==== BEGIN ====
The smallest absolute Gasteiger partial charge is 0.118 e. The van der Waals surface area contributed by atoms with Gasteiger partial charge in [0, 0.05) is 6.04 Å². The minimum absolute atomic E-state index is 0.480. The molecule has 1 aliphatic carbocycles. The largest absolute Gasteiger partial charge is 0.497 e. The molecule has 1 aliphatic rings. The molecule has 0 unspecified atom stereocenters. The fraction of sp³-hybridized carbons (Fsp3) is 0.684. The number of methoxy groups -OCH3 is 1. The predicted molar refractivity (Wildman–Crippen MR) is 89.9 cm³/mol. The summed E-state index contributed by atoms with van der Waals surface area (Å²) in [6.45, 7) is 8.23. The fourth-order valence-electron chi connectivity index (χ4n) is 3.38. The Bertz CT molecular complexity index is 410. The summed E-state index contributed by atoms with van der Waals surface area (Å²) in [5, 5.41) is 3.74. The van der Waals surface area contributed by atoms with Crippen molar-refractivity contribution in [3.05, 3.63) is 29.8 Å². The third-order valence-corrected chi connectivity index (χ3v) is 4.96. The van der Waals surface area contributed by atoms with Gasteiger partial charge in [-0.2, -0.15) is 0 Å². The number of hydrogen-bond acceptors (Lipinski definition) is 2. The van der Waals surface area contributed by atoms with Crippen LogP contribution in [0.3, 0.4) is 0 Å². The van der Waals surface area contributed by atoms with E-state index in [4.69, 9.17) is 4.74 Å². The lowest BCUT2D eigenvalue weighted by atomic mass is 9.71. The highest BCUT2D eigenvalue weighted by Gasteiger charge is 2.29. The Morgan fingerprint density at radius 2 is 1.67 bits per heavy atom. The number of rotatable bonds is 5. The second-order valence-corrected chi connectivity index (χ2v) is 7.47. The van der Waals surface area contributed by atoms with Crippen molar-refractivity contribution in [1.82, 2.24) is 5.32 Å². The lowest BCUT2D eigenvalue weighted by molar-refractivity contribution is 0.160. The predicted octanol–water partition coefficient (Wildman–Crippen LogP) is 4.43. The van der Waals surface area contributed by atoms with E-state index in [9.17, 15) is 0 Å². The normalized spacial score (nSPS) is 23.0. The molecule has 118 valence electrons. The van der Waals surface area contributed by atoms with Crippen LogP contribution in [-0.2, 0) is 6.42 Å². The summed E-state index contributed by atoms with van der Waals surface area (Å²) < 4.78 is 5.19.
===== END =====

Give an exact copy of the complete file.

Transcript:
The smallest absolute Gasteiger partial charge is 0.118 e. The van der Waals surface area contributed by atoms with Gasteiger partial charge in [0, 0.05) is 6.04 Å². The minimum absolute atomic E-state index is 0.480. The molecule has 1 aliphatic carbocycles. The largest absolute Gasteiger partial charge is 0.497 e. The molecule has 1 aliphatic rings. The molecule has 0 unspecified atom stereocenters. The fraction of sp³-hybridized carbons (Fsp3) is 0.684. The number of methoxy groups -OCH3 is 1. The predicted molar refractivity (Wildman–Crippen MR) is 89.9 cm³/mol. The summed E-state index contributed by atoms with van der Waals surface area (Å²) in [6.45, 7) is 8.23. The fourth-order valence-electron chi connectivity index (χ4n) is 3.38. The Bertz CT molecular complexity index is 410. The summed E-state index contributed by atoms with van der Waals surface area (Å²) in [5, 5.41) is 3.74. The van der Waals surface area contributed by atoms with Crippen molar-refractivity contribution in [3.05, 3.63) is 29.8 Å². The third-order valence-corrected chi connectivity index (χ3v) is 4.96. The van der Waals surface area contributed by atoms with Gasteiger partial charge in [-0.2, -0.15) is 0 Å². The number of hydrogen-bond acceptors (Lipinski definition) is 2. The van der Waals surface area contributed by atoms with Crippen LogP contribution in [0.3, 0.4) is 0 Å². The van der Waals surface area contributed by atoms with E-state index in [4.69, 9.17) is 4.74 Å². The lowest BCUT2D eigenvalue weighted by atomic mass is 9.71. The highest BCUT2D eigenvalue weighted by Gasteiger charge is 2.29. The Morgan fingerprint density at radius 2 is 1.67 bits per heavy atom. The number of rotatable bonds is 5. The second-order valence-corrected chi connectivity index (χ2v) is 7.47. The van der Waals surface area contributed by atoms with Crippen molar-refractivity contribution in [1.82, 2.24) is 5.32 Å². The lowest BCUT2D eigenvalue weighted by molar-refractivity contribution is 0.160. The predicted octanol–water partition coefficient (Wildman–Crippen LogP) is 4.43. The van der Waals surface area contributed by atoms with E-state index in [9.17, 15) is 0 Å². The normalized spacial score (nSPS) is 23.0. The molecule has 118 valence electrons. The van der Waals surface area contributed by atoms with Crippen LogP contribution in [-0.2, 0) is 6.42 Å². The summed E-state index contributed by atoms with van der Waals surface area (Å²) < 4.78 is 5.19.